The 2016 “National Bioengineered Food Disclosure Standard” sets national guidelines for labeling GM ingredients; however, many believe the guidelines are too obscure.
Conscientious consumers sans smartphones may soon be out of luck, because new GM-labeling laws allow QR codes to be the sole form of labeling.
Photo by Istock/Zerbor
Nine out of 10 U.S. consumers want to know whether their food has been derived from genetic engineering. And after many impassioned years of fighting for a national standard for labeling genetically modified (GM) foods, these consumers are finally getting what they’ve been asking for. Or are they?
In August 2016, President Barack Obama signed a bill into law to establish a “National Bioengineered Food Disclosure Standard.” The legislation, co-written by Republican Senator Pat Roberts of Kansas and Democratic Senator Debbie Stabenow of Michigan, does require the establishment of national guidelines for labeling GM foods, but it falls short of the transparency many were pushing for.
A key element to this transparency problem is that instead of labels being required to actually read “made with genetically modified ingredients” or “contains genetically modified ingredients,” a package may simply be adorned with a QR code, one of those blocky, black-and-white symbols that can only be scanned and read with a smartphone. This means a smaller percentage of the public will get the information, because not everyone will scan the code — and, of course, not everyone owns a smartphone.
What counts as a “genetically modified food” under the new law? The bill says the product must actually contain genetic material that’s been modified, but doesn’t necessarily include products made from that modified material. For example, high-fructose corn syrup made from GM corn wouldn’t require the label. Additionally, even if livestock spend their lives eating feed packed with GM ingredients, the meat and dairy produced from that livestock also won’t require a label.
The new law invalidates other more robust labeling laws previously passed via state legislation. For example, Vermont recently passed the gold standard of GM labeling laws, and food companies were just releasing packaging with the GM label around the time the national legislation was quickly pushed through. The national law supersedes any state law, making the Vermont law null and void pending appeals.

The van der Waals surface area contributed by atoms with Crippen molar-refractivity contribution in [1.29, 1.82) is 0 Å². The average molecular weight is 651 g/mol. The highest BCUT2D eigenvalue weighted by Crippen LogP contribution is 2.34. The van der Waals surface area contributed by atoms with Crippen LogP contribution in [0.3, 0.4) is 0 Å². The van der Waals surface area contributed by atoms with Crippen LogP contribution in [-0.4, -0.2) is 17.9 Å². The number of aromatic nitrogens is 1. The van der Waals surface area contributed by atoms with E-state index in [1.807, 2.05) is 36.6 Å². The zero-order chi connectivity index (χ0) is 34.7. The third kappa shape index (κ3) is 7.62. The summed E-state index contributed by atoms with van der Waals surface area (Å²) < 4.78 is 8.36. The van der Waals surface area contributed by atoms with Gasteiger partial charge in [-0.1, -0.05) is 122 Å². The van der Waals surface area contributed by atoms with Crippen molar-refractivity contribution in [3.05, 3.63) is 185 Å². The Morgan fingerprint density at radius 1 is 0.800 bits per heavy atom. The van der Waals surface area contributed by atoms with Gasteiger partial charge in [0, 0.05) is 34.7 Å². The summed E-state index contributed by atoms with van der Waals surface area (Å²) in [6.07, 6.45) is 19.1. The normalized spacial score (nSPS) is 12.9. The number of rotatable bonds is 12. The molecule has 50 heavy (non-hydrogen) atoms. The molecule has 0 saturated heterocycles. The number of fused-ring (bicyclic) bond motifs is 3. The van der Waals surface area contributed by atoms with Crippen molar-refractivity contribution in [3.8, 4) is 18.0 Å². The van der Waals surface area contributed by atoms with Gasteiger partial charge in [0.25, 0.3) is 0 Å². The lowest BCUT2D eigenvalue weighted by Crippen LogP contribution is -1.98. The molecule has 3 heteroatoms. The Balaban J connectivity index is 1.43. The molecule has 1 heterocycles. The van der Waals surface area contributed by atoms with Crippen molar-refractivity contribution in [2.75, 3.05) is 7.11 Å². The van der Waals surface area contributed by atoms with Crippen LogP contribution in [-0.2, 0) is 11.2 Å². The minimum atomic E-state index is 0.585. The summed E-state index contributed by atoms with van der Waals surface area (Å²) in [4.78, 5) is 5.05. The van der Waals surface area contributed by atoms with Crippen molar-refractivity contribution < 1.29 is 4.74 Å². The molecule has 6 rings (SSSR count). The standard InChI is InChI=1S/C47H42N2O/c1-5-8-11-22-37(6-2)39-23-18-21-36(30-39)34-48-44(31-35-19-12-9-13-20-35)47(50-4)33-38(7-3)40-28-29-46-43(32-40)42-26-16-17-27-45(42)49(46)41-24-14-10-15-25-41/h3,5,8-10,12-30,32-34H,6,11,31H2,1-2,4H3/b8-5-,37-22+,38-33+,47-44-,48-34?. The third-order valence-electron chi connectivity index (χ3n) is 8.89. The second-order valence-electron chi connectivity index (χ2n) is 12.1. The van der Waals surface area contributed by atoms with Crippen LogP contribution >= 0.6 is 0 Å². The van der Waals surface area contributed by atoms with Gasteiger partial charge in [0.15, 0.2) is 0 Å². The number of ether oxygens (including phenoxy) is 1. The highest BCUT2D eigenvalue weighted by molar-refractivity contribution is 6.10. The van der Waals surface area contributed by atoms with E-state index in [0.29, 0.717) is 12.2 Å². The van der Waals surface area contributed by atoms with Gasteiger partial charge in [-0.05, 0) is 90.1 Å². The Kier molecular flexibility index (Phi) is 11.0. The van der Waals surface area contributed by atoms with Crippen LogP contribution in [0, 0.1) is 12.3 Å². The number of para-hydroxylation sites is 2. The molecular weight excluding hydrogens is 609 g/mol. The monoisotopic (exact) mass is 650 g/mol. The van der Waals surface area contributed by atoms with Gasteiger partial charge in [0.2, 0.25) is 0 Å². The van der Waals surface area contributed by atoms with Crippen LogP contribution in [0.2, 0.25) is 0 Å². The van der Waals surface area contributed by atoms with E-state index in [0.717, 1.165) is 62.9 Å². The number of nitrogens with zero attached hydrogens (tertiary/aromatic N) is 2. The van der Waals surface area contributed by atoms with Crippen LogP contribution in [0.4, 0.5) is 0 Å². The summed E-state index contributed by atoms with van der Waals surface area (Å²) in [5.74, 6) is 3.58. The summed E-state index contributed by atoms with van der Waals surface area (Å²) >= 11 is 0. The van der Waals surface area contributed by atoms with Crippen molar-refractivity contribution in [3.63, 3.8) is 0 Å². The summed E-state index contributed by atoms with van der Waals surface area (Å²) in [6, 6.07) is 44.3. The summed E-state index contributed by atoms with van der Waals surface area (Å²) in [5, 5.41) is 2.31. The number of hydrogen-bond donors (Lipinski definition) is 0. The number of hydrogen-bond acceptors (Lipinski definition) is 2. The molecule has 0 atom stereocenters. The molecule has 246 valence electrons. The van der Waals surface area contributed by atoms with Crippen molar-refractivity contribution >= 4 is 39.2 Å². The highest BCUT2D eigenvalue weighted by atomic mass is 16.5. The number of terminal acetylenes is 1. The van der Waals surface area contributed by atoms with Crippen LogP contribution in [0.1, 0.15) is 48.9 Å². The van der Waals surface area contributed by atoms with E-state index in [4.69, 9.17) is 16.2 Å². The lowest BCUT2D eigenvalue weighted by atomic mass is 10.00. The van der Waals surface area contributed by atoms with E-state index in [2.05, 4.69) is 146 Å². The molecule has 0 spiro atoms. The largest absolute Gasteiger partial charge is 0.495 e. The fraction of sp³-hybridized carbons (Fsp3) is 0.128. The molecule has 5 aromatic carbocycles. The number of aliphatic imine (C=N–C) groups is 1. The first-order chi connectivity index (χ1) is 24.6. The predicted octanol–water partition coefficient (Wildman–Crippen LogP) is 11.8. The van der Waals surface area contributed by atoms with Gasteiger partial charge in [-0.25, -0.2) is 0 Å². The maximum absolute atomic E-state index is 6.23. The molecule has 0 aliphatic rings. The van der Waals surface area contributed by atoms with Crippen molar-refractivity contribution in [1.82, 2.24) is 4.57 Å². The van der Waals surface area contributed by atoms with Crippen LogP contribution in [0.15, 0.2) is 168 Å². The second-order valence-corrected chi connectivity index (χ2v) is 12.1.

“Consumers have already begun to see GM labeling disclosures on many familiar food packages as companies have prepared to comply with Vermont’s groundbreaking law,” said Gary Hirshberg, chairman of Just Label It, an organization that advocates for GM labeling. “In recent months, we have seen real-world examples of how clear, on-package labeling can work for both consumers and the industry. It is my hope that food corporations reject high-tech gimmicks, such as QR codes, and stick with the simple, nonjudgmental disclosures we have already seen popping up on shelves across the country.”
Worldwide, 64 other countries require food manufacturers to label genetically modified ingredients. Legislation has been defeated in the United States in several instances, including California and Oregon’s ballot measures. In those races, Monsanto and Big-Ag-friendly organizations, such as the Grocery Manufacturer’s Association, have invested heavily in efforts to defeat those measures.
The new national law has come under so much scrutiny that some organizations are promising to take legal action challenging its constitutionality. To follow updates related to this issue, check out www.JustLabelIt.org.
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